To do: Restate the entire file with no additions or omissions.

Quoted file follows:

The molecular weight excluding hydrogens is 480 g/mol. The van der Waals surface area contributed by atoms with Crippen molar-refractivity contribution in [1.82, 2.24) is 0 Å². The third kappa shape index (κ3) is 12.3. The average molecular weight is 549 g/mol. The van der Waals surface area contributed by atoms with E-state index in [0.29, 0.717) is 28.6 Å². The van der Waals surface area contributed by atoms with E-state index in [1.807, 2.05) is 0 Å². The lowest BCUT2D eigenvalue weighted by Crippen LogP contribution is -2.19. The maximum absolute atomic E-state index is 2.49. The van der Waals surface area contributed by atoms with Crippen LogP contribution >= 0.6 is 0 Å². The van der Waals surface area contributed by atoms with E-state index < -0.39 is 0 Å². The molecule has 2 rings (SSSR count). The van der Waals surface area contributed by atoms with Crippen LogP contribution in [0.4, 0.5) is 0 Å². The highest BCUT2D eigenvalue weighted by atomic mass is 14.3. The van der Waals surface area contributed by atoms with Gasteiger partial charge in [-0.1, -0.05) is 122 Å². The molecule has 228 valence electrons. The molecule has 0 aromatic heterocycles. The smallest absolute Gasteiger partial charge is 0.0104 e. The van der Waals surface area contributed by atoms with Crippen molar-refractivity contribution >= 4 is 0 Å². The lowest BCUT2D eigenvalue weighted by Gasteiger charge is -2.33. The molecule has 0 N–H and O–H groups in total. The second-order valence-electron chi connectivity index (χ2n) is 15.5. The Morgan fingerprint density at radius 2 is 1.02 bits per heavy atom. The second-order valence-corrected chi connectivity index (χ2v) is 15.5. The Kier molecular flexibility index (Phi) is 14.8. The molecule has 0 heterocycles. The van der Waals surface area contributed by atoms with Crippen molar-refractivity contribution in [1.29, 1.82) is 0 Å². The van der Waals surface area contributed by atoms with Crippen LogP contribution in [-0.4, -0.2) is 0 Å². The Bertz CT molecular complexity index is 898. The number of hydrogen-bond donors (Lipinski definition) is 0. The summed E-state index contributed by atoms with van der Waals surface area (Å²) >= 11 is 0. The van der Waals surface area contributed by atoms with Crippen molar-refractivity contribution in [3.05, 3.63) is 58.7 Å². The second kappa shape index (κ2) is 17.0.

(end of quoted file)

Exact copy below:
The molecular weight excluding hydrogens is 480 g/mol. The van der Waals surface area contributed by atoms with Crippen molar-refractivity contribution in [1.82, 2.24) is 0 Å². The third kappa shape index (κ3) is 12.3. The average molecular weight is 549 g/mol. The van der Waals surface area contributed by atoms with E-state index in [0.29, 0.717) is 28.6 Å². The van der Waals surface area contributed by atoms with E-state index in [1.807, 2.05) is 0 Å². The lowest BCUT2D eigenvalue weighted by Crippen LogP contribution is -2.19. The maximum absolute atomic E-state index is 2.49. The van der Waals surface area contributed by atoms with Crippen LogP contribution >= 0.6 is 0 Å². The van der Waals surface area contributed by atoms with E-state index < -0.39 is 0 Å². The molecule has 2 rings (SSSR count). The van der Waals surface area contributed by atoms with Crippen LogP contribution in [0.4, 0.5) is 0 Å². The highest BCUT2D eigenvalue weighted by atomic mass is 14.3. The van der Waals surface area contributed by atoms with Gasteiger partial charge in [-0.1, -0.05) is 122 Å². The molecule has 228 valence electrons. The molecule has 0 aromatic heterocycles. The smallest absolute Gasteiger partial charge is 0.0104 e. The van der Waals surface area contributed by atoms with Crippen molar-refractivity contribution >= 4 is 0 Å². The lowest BCUT2D eigenvalue weighted by Gasteiger charge is -2.33. The molecule has 0 N–H and O–H groups in total. The second-order valence-electron chi connectivity index (χ2n) is 15.5. The Morgan fingerprint density at radius 2 is 1.02 bits per heavy atom. The second-order valence-corrected chi connectivity index (χ2v) is 15.5. The Kier molecular flexibility index (Phi) is 14.8. The molecule has 0 heterocycles. The van der Waals surface area contributed by atoms with Crippen molar-refractivity contribution in [1.29, 1.82) is 0 Å². The van der Waals surface area contributed by atoms with Crippen LogP contribution in [-0.4, -0.2) is 0 Å². The Bertz CT molecular complexity index is 898. The number of hydrogen-bond donors (Lipinski definition) is 0. The summed E-state index contributed by atoms with van der Waals surface area (Å²) >= 11 is 0. The van der Waals surface area contributed by atoms with Crippen molar-refractivity contribution in [3.05, 3.63) is 58.7 Å². The second kappa shape index (κ2) is 17.0.